When listening in or settling in for a meditation, pay attention to the breath in the back of the body, the sides of the body, as well as how your body breathes in the front. Being so forward-centric many of us only think of the body in terms of its front - the face, the heart, the belly. And it is the back of the body that protects us, supports us, that is a force for stabilizing. Keying into the back of the body naturally sends a message of support and self-care. And hey, our bodies like these messages! What is it you would really like your body to know?

3. You Can Always Look for the Positive
There is always the possibility to look for the positive - and this is not some sugar-coated theory. Even in extreme pain, in a dire situation, there is more happening than what may be grabbing your attention. As you relax, see if you can expand, rather than tighten around the pain, to what else you are feeling. Perhaps the sense of stillness as you calm the mental negative chatter. What else is happening now?

4. Honor the Rest Your Body Needs
Honor the rest your body needs before it gets too stressed and strained under pressure. Vidyamala refers to this as pacing. It is a way of saving your body from stress, rather than managing the stress after it has already happened. Bodies that are already compromised in some way do not like stress in any form or manner. For me rest is the best medicine I can give myself. What is it that allows your body to thrive?

Whether it is illness or anxiety that is creating your stressful pain, Vidyamala’s book "Mindfulness for Health", is full of wisdom and ideas that can shine a lighted path forward. The guided meditations included in the book are an invitation to listen in for that healing place in your body. I share these with many of my coaching clients as we all have times that are painful. Albeit some of us more than others. Instead of pushing away what seems to be the source of the discomfort it is the turning towards that can create more possibilities of connection and health.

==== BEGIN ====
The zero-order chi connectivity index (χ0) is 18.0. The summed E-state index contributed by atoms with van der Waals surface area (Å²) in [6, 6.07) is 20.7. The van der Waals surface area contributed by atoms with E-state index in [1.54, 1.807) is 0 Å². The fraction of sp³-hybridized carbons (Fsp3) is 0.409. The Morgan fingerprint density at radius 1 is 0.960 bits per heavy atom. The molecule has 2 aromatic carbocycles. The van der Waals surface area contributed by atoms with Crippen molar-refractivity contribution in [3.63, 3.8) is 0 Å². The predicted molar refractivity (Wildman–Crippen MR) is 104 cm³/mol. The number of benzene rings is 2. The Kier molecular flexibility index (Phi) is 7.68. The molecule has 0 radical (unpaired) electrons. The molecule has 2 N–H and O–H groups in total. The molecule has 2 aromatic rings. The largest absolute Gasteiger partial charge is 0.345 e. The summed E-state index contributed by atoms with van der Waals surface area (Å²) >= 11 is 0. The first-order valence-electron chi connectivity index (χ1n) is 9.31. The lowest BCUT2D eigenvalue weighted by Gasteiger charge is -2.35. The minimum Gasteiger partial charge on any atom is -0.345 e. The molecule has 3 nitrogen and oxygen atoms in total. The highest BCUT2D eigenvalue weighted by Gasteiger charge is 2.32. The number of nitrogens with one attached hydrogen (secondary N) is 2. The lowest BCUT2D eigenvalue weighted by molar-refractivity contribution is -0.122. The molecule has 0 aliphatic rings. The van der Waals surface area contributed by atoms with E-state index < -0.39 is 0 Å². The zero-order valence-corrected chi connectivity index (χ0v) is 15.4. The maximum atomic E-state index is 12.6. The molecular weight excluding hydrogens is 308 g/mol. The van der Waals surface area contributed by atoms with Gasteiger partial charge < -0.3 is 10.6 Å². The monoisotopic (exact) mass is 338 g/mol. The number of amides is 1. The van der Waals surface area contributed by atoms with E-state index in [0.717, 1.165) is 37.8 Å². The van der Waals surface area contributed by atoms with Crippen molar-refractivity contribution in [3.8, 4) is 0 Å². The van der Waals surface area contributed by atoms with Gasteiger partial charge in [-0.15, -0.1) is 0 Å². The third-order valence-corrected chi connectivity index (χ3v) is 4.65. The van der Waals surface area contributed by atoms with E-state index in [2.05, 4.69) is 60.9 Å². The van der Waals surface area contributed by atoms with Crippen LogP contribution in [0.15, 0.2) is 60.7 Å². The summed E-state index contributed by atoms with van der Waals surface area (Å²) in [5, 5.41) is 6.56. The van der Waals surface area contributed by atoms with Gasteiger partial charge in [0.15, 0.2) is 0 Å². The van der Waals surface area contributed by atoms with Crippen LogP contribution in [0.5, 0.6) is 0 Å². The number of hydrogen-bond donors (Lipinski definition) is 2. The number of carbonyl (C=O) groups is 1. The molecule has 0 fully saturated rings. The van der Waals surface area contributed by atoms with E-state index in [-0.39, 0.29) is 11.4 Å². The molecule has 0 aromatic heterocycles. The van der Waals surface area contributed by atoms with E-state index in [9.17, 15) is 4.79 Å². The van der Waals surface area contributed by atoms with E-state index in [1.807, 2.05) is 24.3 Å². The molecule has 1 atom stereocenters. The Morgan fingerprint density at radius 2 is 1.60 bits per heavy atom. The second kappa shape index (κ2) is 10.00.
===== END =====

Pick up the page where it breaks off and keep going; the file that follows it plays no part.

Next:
You can learn more about Shunyamala and her work at HeartWisdom Coaching or contact her directly at Shunyamala is also a Buddhist practitioner and teacher and member of the Triratna Buddhist Order, practicing at the San Francisco Buddhist Center.

Continue reading
  1012 Hits

Embracing Compassion: Experiences from the Breathworks Mindfulness for Stress course


embracing compassion blog

Reflections from Breathworks teacher Katherine Michaelis' on her Mindfulness MSc. Thesis 

Feldman and Kuyken (2011) describe compassion as:

"an orientation of mind that recognizes pain and the universality of pain in human experience and the capacity to meet that pain with kindness, empathy, equanimity and patience".

I am a Breathworks teacher. When I teach the compassion part of the Breathworks Mindfulness for Stress (MfS) course I have noticed that some participants struggle to engage with the practices, and occasionally find them upsetting. When I first tried these practices myself, as a MfS course participant, I found them tricky. Now, though, they are part of my daily practice and through them I feel I’ve become much kinder both to myself and to others. I draw on them all the time; recently they helped me to care for my mum who had Alzheimer’s.

When I undertook a Mindfulness MSc with Aberdeen University I chose to research how participants experienced compassion training on a Breathworks MfS course. I wanted to gain a deep, rich understanding of participants’ experiences and what these experiences meant to them. I hoped to benefit my teaching and the experiences of course participants and perhaps to benefit other teachers and participants. I began my research by doing a literature review and I found that although compassion training is very beneficial, leading to increased well-being and lower levels of psychological distress, it is also quite common for people to find compassion training difficult and even upsetting at first.

I chose a qualitative approach for my research, which let me capture participants’ experiences and thoughts about compassion training during classes and from interviews conducted some weeks after the training ended. 6 participants of a Breathworks MfS course took part in my research.